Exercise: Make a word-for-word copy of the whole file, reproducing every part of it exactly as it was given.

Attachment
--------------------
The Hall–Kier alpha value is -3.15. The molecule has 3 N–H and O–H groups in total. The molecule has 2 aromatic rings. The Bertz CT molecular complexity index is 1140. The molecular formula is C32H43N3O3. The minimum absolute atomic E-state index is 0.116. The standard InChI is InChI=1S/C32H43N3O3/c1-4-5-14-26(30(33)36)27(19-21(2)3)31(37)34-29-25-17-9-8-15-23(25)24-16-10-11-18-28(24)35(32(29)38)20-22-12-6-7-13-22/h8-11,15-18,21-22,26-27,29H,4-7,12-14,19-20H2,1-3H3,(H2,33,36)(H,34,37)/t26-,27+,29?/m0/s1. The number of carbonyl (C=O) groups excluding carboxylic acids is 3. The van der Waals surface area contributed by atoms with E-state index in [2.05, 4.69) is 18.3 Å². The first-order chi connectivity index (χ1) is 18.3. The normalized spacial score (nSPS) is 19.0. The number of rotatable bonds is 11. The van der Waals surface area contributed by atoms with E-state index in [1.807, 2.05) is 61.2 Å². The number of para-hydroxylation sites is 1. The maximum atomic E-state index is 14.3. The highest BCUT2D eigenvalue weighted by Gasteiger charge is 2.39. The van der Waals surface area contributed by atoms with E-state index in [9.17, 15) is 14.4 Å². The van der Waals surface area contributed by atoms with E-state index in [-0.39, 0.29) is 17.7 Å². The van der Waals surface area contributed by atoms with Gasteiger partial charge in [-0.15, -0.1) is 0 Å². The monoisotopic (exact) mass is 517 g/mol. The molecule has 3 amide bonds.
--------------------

The Hall–Kier alpha value is -3.15. The molecule has 3 N–H and O–H groups in total. The molecule has 2 aromatic rings. The Bertz CT molecular complexity index is 1140. The molecular formula is C32H43N3O3. The minimum absolute atomic E-state index is 0.116. The standard InChI is InChI=1S/C32H43N3O3/c1-4-5-14-26(30(33)36)27(19-21(2)3)31(37)34-29-25-17-9-8-15-23(25)24-16-10-11-18-28(24)35(32(29)38)20-22-12-6-7-13-22/h8-11,15-18,21-22,26-27,29H,4-7,12-14,19-20H2,1-3H3,(H2,33,36)(H,34,37)/t26-,27+,29?/m0/s1. The number of carbonyl (C=O) groups excluding carboxylic acids is 3. The van der Waals surface area contributed by atoms with E-state index in [2.05, 4.69) is 18.3 Å². The first-order chi connectivity index (χ1) is 18.3. The normalized spacial score (nSPS) is 19.0. The number of rotatable bonds is 11. The van der Waals surface area contributed by atoms with E-state index in [1.807, 2.05) is 61.2 Å². The number of para-hydroxylation sites is 1. The maximum atomic E-state index is 14.3. The highest BCUT2D eigenvalue weighted by Gasteiger charge is 2.39. The van der Waals surface area contributed by atoms with E-state index in [9.17, 15) is 14.4 Å². The van der Waals surface area contributed by atoms with E-state index in [-0.39, 0.29) is 17.7 Å². The van der Waals surface area contributed by atoms with Gasteiger partial charge in [-0.15, -0.1) is 0 Å². The monoisotopic (exact) mass is 517 g/mol. The molecule has 3 amide bonds.